Japan’s machinery orders fell for the first time in four months in April, an indication that companies are reluctant to spend after the March 11 earthquake and tsunami.
Factory orders declined 3.3 percent in April from March, when they rose 1 percent, the Cabinet Office said Monday in Tokyo. Orders, an indicator of capital spending in three to six months, were projected to increase 1.7 percent, according to the median forecast of 30 economists surveyed by Bloomberg News.
Sales at companies from Ricoh Co. to Toyota Motor Corp. are falling after the disaster caused parts and power shortages, disrupting production. Signs of a cooling U.S. economic recovery underscore the difficulty Japan will have in relying on exports to propel growth and help it recover from the quake that has left more than 23,000 people dead or missing.
“Today’s data was disappointing,” said Junko Nishioka, chief economist at RBS Securities in Tokyo. “With rising concern about global growth slowing, Japanese companies are likely to revise down their capital spending plans.”
Workers assemble a Toyota Motor Corp. vehicle on the production line of Central Motor Co.’s Miyagi plant in Ohira Village, Miyagi Prefecture, Japan. (Bloomberg)
The yen traded at 80.63 per dollar at 10:39 a.m. in Tokyo, compared with 80.36 before the report was published. The Nikkei 225 Stock Average fell 0.75 percent as Toyota Motor said profit will fall almost a third this year and after the unexpected drop in machinery orders.
The report adds to weak data for April that implies the recession will drag on into the current quarter. Exports had their biggest drop since October 2009, the unemployment rate climbed and households cut spending.
Japan’s economy may shrink at a 2.97 percent annual pace in the second quarter before returning to growth in the second half of the year, according to the average forecast of 43 economists in a survey by the government-affiliated Economic Planning Association released last week. Gross domestic product shrank at an annualized 3.5 percent rate in the first quarter.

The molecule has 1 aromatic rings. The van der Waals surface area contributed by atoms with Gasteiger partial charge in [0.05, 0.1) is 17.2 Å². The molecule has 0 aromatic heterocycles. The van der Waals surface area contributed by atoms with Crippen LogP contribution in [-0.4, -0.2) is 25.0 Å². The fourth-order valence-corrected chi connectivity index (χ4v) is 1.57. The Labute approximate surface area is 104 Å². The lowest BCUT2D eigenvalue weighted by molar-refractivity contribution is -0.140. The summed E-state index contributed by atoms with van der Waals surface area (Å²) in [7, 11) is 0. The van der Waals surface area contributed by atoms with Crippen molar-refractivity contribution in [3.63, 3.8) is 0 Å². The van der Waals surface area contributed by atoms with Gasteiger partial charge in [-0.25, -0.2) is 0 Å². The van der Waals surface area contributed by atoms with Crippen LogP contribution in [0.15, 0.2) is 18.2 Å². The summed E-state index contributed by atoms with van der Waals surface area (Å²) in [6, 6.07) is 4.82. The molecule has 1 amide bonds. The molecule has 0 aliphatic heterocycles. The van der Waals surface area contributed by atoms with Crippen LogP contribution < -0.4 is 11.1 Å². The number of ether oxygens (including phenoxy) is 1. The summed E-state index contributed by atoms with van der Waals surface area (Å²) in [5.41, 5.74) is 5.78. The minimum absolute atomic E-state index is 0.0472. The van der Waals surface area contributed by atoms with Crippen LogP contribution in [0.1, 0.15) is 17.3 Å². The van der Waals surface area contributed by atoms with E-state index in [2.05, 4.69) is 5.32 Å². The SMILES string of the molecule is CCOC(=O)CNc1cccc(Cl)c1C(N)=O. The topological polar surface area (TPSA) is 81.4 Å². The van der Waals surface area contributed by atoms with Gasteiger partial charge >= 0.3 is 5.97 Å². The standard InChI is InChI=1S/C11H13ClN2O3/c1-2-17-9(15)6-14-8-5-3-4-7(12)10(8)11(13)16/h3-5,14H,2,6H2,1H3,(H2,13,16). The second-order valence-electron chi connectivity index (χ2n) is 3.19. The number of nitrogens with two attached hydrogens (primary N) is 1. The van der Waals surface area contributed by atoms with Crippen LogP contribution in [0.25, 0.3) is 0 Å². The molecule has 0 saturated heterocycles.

“The problem of insufficient power has not been resolved and will remain a drag on the economy going forward,” in addition to growing evidence of a global slowdown, Ryutaro Kono, chief economist at BNP Paribas Securities Japan Ltd. in Tokyo, said before the report.
Toyota last week forecast a surprise drop in profit, citing disruptions from the quake and a stronger currency. It projected that net income may fall to 280 billion yen ($3.5 billion) in the 12 months ending March 31, missing the 422 billion yen average of 13 analyst estimates compiled by Bloomberg.
Ricoh, the Japanese office-equipment maker, said last month that it plans to cut 9 percent of its workforce over the next three years to revive profit growth amid falling sales.
The government revised historical machinery orders data to reflect its new calculation method that excludes mobile phones. From a year earlier, factory orders fell 0.2 percent in April, Monday’s report showed.
There are also signs that the economy is starting to recover from the March temblor. Bank of Japan Governor Masaaki Shirakawa said on June 1 that companies are fixing disruptions in their supply chains at a faster pace than expected as they rush to repair their facilities. Industrial production rose in April, rebounding from a record plunge in March, and companies said they plan to boost output in May and June. (Bloomberg)
“Supply constraints are easing faster than expected and production is returning to normal,” said Yuichi Kodama, chief economist at Meiji Yasuda Life Insurance Co. in Tokyo. “The economy may be headed for a V-shaped recovery from the third quarter.”